After more than a year without a school director, the Pennsylvania Ballet and artistic director Angel Corella have hired James K. Payne to run the School of Pennsylvania Ballet, the company said Wednesday.

"I'm really excited," Payne said. "This is not just come in and maintain [the school]. This is come in and build, and I love that."

James K. Payne.
PAYNE ACADEMY OF BALLET
James K. Payne.

Payne, 46, originally from Phoenix, had an 11-year career as a dancer with Ballet West and the Houston Ballet, followed by a two-year stint in management with the Houston company, and he has run the Payne Academy of Ballet, outside Houston, for 17 years with his wife, Bridget.

He feels even more artistically fulfilled teaching than he did performing, he said. "I learned a lot from different teachers, coaches, choreographers, and I had the need, the want, to pass it along."

He has also served on the national board of the American Guild of Musical Artists.

Getting hired to run the School of Pennsylvania Ballet was a whirlwind experience, he said. It started with a social call to the ballet's new executive director, Shelly Power, whom he knew from her time as administrative and artistic director of the Houston Ballet Academy.

The job posting had just gone up, and Power assumed that's why he was calling. She suggested he apply and in late April, he came to Pennsylvania and was interviewed. Two weeks later, he was offered and accepted the job and began interviewing potential new owners for his Texas school.

The Paynes have two children, an 18-year-old daughter who is a ballet student at Oklahoma University, and a 20-year-old son studying animation at Texas A&M.

Payne is coming in to an organization that has had much turnover in recent years. Along with the company's comings and goings, the school has had new leadership at least every two years since it reopened in 2012.

The original ballet school was opened 1963 by Barbara Weisberger, with the encouragement of her mentor, George Balanchine. She started the company the same year.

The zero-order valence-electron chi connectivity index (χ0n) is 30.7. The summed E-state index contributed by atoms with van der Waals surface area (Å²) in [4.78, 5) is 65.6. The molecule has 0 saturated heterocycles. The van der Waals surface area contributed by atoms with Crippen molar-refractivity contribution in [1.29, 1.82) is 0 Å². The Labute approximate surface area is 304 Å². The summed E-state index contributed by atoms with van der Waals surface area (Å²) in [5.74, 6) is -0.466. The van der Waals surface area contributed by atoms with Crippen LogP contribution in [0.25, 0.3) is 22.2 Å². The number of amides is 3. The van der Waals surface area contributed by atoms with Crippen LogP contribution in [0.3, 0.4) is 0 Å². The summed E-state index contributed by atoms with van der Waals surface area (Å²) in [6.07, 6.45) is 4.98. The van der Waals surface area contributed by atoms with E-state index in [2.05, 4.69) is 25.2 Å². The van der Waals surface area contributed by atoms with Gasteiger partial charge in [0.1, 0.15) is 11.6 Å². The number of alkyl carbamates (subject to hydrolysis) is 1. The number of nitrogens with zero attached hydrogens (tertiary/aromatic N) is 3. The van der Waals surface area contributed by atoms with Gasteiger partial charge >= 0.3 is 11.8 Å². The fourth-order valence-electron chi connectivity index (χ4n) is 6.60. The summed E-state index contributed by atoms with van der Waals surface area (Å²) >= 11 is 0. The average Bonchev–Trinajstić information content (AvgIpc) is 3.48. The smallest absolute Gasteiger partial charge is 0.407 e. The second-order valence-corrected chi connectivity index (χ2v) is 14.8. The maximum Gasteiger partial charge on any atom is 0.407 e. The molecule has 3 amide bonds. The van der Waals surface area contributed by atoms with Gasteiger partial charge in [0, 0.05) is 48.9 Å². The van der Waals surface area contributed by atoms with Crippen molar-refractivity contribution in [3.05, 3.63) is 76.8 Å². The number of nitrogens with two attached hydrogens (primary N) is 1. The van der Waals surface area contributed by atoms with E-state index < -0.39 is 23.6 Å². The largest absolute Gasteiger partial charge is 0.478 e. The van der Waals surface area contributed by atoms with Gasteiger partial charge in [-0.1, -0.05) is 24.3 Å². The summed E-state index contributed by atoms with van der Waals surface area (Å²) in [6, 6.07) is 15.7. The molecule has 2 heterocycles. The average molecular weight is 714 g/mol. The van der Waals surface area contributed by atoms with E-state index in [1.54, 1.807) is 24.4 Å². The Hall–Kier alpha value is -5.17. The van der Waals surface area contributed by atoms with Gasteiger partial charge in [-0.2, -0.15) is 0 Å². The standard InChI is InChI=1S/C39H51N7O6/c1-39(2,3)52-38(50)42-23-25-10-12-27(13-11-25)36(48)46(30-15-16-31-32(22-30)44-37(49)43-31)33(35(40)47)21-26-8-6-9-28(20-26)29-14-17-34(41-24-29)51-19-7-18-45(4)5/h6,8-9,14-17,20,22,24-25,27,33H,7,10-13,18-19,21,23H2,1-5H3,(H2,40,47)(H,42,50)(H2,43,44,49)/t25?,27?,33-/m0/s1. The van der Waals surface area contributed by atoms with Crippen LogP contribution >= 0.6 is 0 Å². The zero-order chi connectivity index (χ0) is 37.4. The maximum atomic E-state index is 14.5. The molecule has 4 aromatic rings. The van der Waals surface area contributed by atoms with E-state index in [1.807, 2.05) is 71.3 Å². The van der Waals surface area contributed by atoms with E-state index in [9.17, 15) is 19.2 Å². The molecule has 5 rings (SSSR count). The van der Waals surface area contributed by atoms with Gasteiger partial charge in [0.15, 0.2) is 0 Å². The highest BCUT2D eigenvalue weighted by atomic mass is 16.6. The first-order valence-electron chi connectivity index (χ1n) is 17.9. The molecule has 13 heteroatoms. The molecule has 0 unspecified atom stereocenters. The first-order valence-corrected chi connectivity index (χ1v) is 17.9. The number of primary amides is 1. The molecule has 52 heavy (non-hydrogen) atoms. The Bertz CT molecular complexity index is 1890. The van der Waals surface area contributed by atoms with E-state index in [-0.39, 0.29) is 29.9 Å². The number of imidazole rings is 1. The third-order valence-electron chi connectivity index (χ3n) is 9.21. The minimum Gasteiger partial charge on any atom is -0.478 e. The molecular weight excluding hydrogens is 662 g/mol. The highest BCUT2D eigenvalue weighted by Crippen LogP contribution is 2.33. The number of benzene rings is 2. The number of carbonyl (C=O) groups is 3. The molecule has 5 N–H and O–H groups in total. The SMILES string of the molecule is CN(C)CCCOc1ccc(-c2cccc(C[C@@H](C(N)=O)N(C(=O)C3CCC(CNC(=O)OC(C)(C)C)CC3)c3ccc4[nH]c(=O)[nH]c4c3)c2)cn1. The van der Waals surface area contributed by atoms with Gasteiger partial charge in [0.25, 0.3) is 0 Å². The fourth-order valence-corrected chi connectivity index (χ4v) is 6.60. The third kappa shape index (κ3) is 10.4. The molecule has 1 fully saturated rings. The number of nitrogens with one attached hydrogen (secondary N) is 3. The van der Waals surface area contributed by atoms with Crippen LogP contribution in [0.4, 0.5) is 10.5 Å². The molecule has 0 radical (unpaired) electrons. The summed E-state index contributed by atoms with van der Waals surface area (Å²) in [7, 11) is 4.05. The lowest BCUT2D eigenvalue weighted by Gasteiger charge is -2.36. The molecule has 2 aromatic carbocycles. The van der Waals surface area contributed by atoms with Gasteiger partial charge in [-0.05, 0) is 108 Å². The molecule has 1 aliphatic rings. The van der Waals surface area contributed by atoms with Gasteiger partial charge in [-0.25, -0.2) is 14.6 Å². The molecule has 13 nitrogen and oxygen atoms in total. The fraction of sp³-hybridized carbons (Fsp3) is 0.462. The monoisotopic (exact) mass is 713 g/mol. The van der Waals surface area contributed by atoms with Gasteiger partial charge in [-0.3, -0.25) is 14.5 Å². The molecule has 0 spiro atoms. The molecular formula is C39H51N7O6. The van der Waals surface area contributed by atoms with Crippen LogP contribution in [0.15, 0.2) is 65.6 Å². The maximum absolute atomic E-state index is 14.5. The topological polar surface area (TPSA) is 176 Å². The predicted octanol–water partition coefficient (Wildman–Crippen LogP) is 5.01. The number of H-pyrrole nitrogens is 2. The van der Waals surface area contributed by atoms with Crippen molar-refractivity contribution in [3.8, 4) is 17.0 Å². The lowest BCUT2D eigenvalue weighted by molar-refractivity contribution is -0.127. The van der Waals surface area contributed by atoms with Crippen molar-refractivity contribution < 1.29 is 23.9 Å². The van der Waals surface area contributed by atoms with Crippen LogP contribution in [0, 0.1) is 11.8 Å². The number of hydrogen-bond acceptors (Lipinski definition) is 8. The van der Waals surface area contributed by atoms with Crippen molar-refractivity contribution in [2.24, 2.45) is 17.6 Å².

In 1992, with the Pennsylvania Ballet on shaky ground, the school broke away from the company and became what is now the Rock School for Dance Education.

By 2012, the Pennsylvania Ballet was on better footing, and then-artistic director Roy Kaiser was eager for the company to again have a feeder school. He hired former principal dancer William DeGregory as director of the school. Longtime principal dancer Arantxa Ochoa, who had just retired from dancing, was appointed principal teacher.

(Her husband, Alexander Iziliaev, was a principal dancer and photographer for the Pennsylvania Ballet. He now teaches at the Miami City Ballet School but continues to shoot photos for the Philadelphia company.)

At that time, Anastasia Babayeva and Denis Gronostayskiy, former Russian dancers living in Chester County, were hired away from their Academy of International Ballet in Media to run the School of Pennsylvania Ballet, but they left seven months later. (Their son, Aleksey Babayev, dances with the company and has been promoted to soloist for the 2018-19 season.)

This year, the company's artistic staff has been running the school on an interim basis while searching for a new director.

Payne says he does not want to focus on the past. Instead, he is looking to stabilize things.

"This is not a stepping stone. We're going to stay," he said. "Stability is super-important."

He doesn't expect to change much right off the bat, but his general theory of good dance education is "kind of a holistic program," he said. "That involves the whole kid. It's not just training someone to do a perfect tendu."